The Conductor: This is conductor David Hirst’s second RAH appearance (the last was 27 years ago in 1991) and adds to the ten lower section finals to his name, as part of a long career of conducting and adjudicating.
 
Live Comments: The first note is a little suspect in terms of tuning, but recovers when the whole band comes in. Minor intonation issues resume at in the trombones but there is expressive quality at B. C is taken at quite a stately tempo, and this helps with clarity. The band seems to be at its best when it opens up dynamically. Cornet very nearly tackles F perfectly! Nerves come into play later in F though and the sound waivers around the band somewhat as the music loses its way for a few bars. It recovers in G though. There are a few too many mishaps which undermine the flow, although there is still some good playing going on here. The band seems more comfortable when it gets back to the fast music, and the Vivo is clinical in its approach. Letter M onwards is cleaner than several bands we have heard today, and the dynamic level is as marked. The Vivo gives a chance to display the technical facility around the stands, although the fugue at S is a tad edgy. The rall. in Letter X into the allargando works well and feels natural. The Presto is again taken a little slower than many other bands, but is clean as a whistle and this may pay dividends in this acoustic.
 
Overall: A brave effort from Fishburn who excelled in the fast technical aspects, even if the overall performance was undermined by nerves in the more exposed sections. At this level that may prove costly, but there was still much to enjoy.

 

13. Cooperative Funeralcare
 
The Lowdown:
Regulars at the RAH (9th in 10 years) but the band doesn't seem to have travelled well in the last year or so. That said, it was only in 2015/16 when they claimed four impressive National and Euro results.
 
The Conductor:
Europe is a hot topic at the moment and both Scottish bands have voted 100% to remain with EU conductors. Let's hope they can get visas next year. Frans Violet brings to the Co-Op almost 40 years of experience with Willebroek Band. That partnership (as well as a top class youth band) has played a huge part in establishing Belgium as the major banding force it is today. Frans has multiple Belgian Nationals and a hat-trick of Euros victories under his belt. He conducted the Co-Op back in their CWS days, including a third place at the Open in 1993.


Live Comments: A tidy start, although the running triplet quavers perhaps take the attention away from the chorale a bit too much. In B there are one or two instruments not blending with the texture. We launch into the Allegro fuoco with energy though and we hear a fine cornet cadenza at F. Here we hear the band’s lyrical side, aided by Frans Violet who is conducting without a baton. This section is taken a shade quicker than other bands have chosen to, and it helps the music move along. This pays dividends at G as we move into the jazzy section. The muted cornets and troms at H are effective and cut through the texture well. Confident solo cornet before I. Nearly trombone at I! Flugel and Euph sing in I and there are gorgeous sounds around the band. The Vivo at J flies by effortlessly and grinds to a conclusion before we move into the sombre chorale. Intonation suffers a little at M as the MD tries to keep a lid on the dynamics, but the sound quality remains. There is untidiness in N in cornets and troms which takes a few bars to recover, although not many bands have got through this section unscathed today. The Vivo just loses its momentum around Q and gets a bit out of sync for a bar or two. The fugue at S runs off the fingers. Sop really goes for it in W – bravo! The transition to Y is clean and the band take the opportunity to express themselves here. The Presto at Z isn’t unblemished, but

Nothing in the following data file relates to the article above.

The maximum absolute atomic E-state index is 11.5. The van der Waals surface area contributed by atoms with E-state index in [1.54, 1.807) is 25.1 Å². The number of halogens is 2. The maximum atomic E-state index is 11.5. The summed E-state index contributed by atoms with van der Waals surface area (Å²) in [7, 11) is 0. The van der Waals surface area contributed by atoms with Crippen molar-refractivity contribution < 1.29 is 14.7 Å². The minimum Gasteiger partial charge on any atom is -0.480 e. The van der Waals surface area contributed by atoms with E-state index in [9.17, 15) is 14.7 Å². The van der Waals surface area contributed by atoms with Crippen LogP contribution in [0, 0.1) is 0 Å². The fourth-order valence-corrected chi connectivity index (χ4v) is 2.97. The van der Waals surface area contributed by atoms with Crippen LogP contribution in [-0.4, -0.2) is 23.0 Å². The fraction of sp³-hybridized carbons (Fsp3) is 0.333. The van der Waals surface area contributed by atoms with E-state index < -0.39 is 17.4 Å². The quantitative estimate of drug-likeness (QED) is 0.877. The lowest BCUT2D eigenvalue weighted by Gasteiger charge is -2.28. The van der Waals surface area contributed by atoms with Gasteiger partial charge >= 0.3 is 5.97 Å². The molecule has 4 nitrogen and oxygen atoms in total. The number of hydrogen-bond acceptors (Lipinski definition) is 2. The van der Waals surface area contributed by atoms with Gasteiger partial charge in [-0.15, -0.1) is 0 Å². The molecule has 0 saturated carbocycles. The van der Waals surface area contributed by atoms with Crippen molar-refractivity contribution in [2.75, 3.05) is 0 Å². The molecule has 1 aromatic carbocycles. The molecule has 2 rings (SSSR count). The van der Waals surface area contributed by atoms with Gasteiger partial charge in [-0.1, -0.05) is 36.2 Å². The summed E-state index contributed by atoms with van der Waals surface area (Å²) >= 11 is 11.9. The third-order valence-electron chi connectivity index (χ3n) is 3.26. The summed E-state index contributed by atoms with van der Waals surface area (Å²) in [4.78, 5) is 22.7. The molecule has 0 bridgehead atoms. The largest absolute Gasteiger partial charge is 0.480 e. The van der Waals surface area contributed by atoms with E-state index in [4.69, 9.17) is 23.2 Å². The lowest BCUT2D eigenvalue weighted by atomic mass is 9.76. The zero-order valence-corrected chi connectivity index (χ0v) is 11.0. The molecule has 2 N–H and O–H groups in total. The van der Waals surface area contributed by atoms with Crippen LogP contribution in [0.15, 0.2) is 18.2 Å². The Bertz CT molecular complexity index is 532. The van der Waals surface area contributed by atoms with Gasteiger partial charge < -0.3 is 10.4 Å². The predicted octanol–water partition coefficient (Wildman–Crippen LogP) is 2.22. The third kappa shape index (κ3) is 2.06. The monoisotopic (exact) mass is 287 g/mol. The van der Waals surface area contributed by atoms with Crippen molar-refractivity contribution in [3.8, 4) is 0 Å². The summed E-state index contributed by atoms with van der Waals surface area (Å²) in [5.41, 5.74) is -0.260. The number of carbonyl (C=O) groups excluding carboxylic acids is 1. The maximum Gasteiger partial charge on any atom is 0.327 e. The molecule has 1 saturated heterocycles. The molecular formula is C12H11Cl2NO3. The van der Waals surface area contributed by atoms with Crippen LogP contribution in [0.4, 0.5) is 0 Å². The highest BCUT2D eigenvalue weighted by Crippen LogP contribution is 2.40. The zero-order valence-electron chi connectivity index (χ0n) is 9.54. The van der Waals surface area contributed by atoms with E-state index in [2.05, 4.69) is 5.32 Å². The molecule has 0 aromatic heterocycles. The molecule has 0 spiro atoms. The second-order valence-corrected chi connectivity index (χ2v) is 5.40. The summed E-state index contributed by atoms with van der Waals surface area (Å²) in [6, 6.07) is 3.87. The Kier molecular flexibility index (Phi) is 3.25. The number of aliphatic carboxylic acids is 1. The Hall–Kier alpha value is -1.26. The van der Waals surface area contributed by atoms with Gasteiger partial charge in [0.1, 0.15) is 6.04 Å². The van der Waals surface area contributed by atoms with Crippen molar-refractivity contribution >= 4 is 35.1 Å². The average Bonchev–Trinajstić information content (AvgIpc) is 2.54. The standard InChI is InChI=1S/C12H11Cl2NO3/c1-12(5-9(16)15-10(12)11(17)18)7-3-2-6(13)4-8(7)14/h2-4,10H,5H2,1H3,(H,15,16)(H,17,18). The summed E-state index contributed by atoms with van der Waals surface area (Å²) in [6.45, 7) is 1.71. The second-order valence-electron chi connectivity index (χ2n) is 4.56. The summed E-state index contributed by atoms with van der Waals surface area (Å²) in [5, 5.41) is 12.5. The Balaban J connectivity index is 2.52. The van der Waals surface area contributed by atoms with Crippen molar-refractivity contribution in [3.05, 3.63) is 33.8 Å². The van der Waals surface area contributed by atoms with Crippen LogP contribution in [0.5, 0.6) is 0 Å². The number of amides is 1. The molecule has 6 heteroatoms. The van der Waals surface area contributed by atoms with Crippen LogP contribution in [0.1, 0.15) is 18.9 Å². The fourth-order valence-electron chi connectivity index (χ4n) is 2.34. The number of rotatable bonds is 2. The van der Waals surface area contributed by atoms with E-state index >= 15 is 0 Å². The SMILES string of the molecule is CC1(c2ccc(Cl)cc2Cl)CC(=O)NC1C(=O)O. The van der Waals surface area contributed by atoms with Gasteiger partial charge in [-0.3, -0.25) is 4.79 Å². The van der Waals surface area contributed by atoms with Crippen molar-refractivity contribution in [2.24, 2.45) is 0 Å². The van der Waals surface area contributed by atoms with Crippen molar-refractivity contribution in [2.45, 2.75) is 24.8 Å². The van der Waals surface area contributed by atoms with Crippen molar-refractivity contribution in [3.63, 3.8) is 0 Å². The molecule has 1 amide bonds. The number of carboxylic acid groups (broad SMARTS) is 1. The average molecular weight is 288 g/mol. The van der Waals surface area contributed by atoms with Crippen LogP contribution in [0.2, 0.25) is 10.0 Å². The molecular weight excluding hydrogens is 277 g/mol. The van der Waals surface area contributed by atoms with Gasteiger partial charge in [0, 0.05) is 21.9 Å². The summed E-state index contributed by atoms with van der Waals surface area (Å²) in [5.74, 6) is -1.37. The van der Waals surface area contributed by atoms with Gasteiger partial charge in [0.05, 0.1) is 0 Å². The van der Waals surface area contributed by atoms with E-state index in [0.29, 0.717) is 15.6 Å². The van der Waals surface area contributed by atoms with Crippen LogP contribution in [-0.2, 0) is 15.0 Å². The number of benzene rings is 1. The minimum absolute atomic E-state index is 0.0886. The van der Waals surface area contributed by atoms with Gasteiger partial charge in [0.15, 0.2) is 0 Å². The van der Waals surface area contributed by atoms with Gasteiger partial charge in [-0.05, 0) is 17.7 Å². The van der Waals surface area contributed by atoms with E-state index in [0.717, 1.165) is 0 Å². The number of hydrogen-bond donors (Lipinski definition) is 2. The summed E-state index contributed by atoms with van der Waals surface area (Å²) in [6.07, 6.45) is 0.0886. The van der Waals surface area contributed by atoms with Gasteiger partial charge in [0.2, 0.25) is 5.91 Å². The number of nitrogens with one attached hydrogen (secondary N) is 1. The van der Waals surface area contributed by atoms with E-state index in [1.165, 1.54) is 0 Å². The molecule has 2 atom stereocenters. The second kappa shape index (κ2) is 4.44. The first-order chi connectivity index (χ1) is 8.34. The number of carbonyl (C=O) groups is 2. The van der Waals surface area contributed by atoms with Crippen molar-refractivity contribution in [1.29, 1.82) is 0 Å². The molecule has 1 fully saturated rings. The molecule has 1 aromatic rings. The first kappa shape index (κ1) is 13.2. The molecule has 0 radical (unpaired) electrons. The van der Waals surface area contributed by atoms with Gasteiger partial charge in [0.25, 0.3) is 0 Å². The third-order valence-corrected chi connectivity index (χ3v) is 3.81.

Overall: A fine account from the Scottish outfit and their Belgian conductor. A tidy performance overall with very few mishaps to speak of, so the band will be quietly confident.

 

12. Tredegar
The Lowdown: The neutrals' favourite? There’s so much to admire at Tredegar: a decade of very strong results across all major set test and entertainment contests, as well as pursuing wider artistic endeavours. In the 2017 Finals they came second, a hair's breadth away from winning there for the first time in the band's history. A performance like last year's and it'll be another close one.
 
The Conductor: The recent success has much to do with the direction, drive and vision of Ian Porthouse, who in 11 years at Tredegar has led them to qualification at every Finals. There, the band have averaged 4.8th place in the last five years. Other bands clearly want to know the secret of his success: Ian has contested with nine other bands in three years.


Live Comments: Blistering stuff from the Welsh outfit to start out. There are touches of real class as the music unfolds. The jazzy section is handled with aplomb. Fine solo trom in I – one of the best so far today. Cornet and trom duet comes a bit unstuck before J, but settles again. Great Bass trombone at J! Wow this is scintillating from Tredegar through J and K! The quartet at M isn’t quite together. There is tasteful rubato from the MD as he pushes and pulls the music around in M and N. Stunning cornet and trombone duet, probably the cleanest of the day so far. The band doesn’t quite land together at O but explodes into life at the climactic fortissimo before P. The contrasting colours on display in the Vivo starting at P come through well. Q is magical! Cornets drive into letter R. There is real contrast immediately and a real lightness of touch. The band then turns into an organ as we hear a majestic chord before V and there’s a real sense of stillness before they break out at AA to a magnificent finish.